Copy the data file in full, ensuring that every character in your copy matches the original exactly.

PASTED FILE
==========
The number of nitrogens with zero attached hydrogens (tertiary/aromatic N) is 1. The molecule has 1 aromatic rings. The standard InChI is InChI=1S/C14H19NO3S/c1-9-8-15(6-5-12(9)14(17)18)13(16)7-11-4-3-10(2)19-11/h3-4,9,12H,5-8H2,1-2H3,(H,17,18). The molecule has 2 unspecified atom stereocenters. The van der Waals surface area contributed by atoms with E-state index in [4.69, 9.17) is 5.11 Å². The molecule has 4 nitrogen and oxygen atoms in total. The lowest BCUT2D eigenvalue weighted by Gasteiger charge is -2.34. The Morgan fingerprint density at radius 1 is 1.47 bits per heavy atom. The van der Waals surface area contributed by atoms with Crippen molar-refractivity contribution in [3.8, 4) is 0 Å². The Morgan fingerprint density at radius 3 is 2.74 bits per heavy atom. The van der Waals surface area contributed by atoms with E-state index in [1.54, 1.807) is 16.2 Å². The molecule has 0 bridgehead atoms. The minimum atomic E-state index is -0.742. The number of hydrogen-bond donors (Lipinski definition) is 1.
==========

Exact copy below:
The number of nitrogens with zero attached hydrogens (tertiary/aromatic N) is 1. The molecule has 1 aromatic rings. The standard InChI is InChI=1S/C14H19NO3S/c1-9-8-15(6-5-12(9)14(17)18)13(16)7-11-4-3-10(2)19-11/h3-4,9,12H,5-8H2,1-2H3,(H,17,18). The molecule has 2 unspecified atom stereocenters. The van der Waals surface area contributed by atoms with E-state index in [4.69, 9.17) is 5.11 Å². The molecule has 4 nitrogen and oxygen atoms in total. The lowest BCUT2D eigenvalue weighted by Gasteiger charge is -2.34. The Morgan fingerprint density at radius 1 is 1.47 bits per heavy atom. The van der Waals surface area contributed by atoms with Crippen molar-refractivity contribution in [3.8, 4) is 0 Å². The Morgan fingerprint density at radius 3 is 2.74 bits per heavy atom. The van der Waals surface area contributed by atoms with E-state index in [1.54, 1.807) is 16.2 Å². The molecule has 0 bridgehead atoms. The minimum atomic E-state index is -0.742. The number of hydrogen-bond donors (Lipinski definition) is 1.